A guide for colleges navigating the 'hate speech' line
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While most college campuses value liberal education, intellectual fellowship and free inquiry, there is undoubtedly a tension on campuses across America today. How do we pursue liberal, rational open learning with robust and hard-hitting debates, and at the same time celebrate a spirit of inclusion and community? How can we exercise free expression and maintain civility?

The boundaries of protected free expression on our campuses must be expansive. The mission of our colleges — to discover, create and transmit knowledge — depends on it.

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But when is the line crossed? When does behavior cross over from being protected, even hateful speech, into the proper subject of disciplinary action or even expulsion?

 

To draw the line, we may borrow a basic doctrine from criminal law. We should evaluate the expressive behavior based on the actor’s intent. Is the actor intending to cause harm to a particular victim or is the actor intending to communicate views, however unpleasant or even hateful those views may be?

Some years ago, I used this method in my analysis of an incident that occurred at Williams College, where I was a trustee.

A Jewish student complained that a faux eviction notice had been placed on her dorm room door, purporting to imitate those put on Palestinian homes designated for destruction due to involvement with terrorism. The student understandably felt terrible. The college president asked for my advice.

“This,” he said, “is not just speech — this is actual conduct. Can we sanction those responsible?”

I suggested looking into the way the notices were posted to try to determine the intent behind the posting. Were only Jewish students targeted? Was the point to intimidate and threaten individual Jewish students or was it rather to make a dramatic, and even disturbing, statement about views concerning the Israel-Palestine conflict?

As it turned out, every student in that dorm regardless of affiliation received one.

We may apply a similar analysis to cases of pure speech. Words alone may in some cases cross the line from protected expression to that which may be sanctioned or punished. But punishment is only appropriate when the purpose of the behavior is to instill fear of imminent serious harm.

A racial epithet, when screamed at another student in a menacing manner is no longer protected expression. Now it has crossed over into that which may be punished by the university. Without such intent, the expression should be protected.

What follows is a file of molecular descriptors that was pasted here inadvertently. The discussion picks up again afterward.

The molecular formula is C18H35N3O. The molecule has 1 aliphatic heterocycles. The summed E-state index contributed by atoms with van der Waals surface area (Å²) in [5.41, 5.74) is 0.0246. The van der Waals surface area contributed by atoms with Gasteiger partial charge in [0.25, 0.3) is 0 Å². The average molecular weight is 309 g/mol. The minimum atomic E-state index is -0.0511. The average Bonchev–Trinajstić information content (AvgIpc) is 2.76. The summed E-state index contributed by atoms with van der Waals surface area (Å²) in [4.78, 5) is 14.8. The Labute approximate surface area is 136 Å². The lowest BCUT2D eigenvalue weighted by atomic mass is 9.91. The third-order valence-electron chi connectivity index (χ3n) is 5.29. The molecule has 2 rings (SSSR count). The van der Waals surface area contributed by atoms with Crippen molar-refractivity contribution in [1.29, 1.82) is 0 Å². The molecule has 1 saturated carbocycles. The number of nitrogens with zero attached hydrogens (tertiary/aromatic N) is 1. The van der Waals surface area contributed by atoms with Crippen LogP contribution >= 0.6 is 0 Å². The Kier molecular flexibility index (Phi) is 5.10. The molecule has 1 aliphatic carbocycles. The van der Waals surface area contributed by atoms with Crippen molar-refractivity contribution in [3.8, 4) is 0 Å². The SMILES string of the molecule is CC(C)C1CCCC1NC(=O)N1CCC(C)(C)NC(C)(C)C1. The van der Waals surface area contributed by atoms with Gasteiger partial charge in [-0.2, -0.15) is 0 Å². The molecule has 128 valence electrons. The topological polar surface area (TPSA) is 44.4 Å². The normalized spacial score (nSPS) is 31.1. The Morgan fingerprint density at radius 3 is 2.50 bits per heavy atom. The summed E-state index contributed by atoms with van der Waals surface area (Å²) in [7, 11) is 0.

But just because speech is protected does not mean it must go unchallenged. The moral response to hateful speech is to describe it as such, and to criticize it directly. Justice Louis D. Brandeis famously wrote in Whitney v. California that the answer to hateful speech is not “enforced silence,” but “more speech.”

In December 2014, while I was president of Brandeis University, a prominent student member of the campus Black Lives Matter movement tweeted that she had no sympathy for the two New York City police officers who had been murdered in revenge for the deaths of Eric Garner and Michael Brown.

Knowing this student, I believe she was trying to express her deep frustration over her perception that the officers’ deaths had received more attention that those of Garner and Brown. But that is not what she wrote, and her tweet went viral.

I received enormous pressure from some to expel her or at least withdraw her financial aid package, and from others to issue a short statement supporting free speech and the right of all members of the community to say what they wished.

I rejected the idea of expelling the student from the university, or of pursuing any student disciplinary charges or other sanctions such as terminating financial aid. I believed her tweet to be protected speech. But I also believed that this was a case that called for more than a mere statement confirming her rights.

In the same statement that defended her freedom of expression and her academic freedom, I added a criticism of my own, saying that her comments were contrary to the highest values of the university and that I found them to be abhorrent.

We bind ourselves to an impoverished choice set if we believe that we can either punish speech or else we validate it.

There is the middle position: Justice Brandeis’s dictum of “more speech” that allows us to respond without punishing. In the face of hate speech, the call for more speech is not merely an option. It is a moral obligation.

The balance of free expression and civility does not require complete agreement but it does require respectful disagreement.

I proposed three principles of respectful disagreement: look for common ground even when we disagree and articulate that common ground as part of the discussion; assume the best in each other, and not suspect the motives of those with whom we disagree; and disagree without attacking each other personally — dispute, without delegitimizing.

These are the principles of a kind of vigorous civility that is essential for our campuses and ultimately for our society.

Frederick M. Lawrence is the Secretary/CEO of The Phi Beta Kappa Society and is the former president of Brandeis University. He is also a senior research scholar at Yale Law School.


The views expressed by contributors are their own and not the views of The Hill.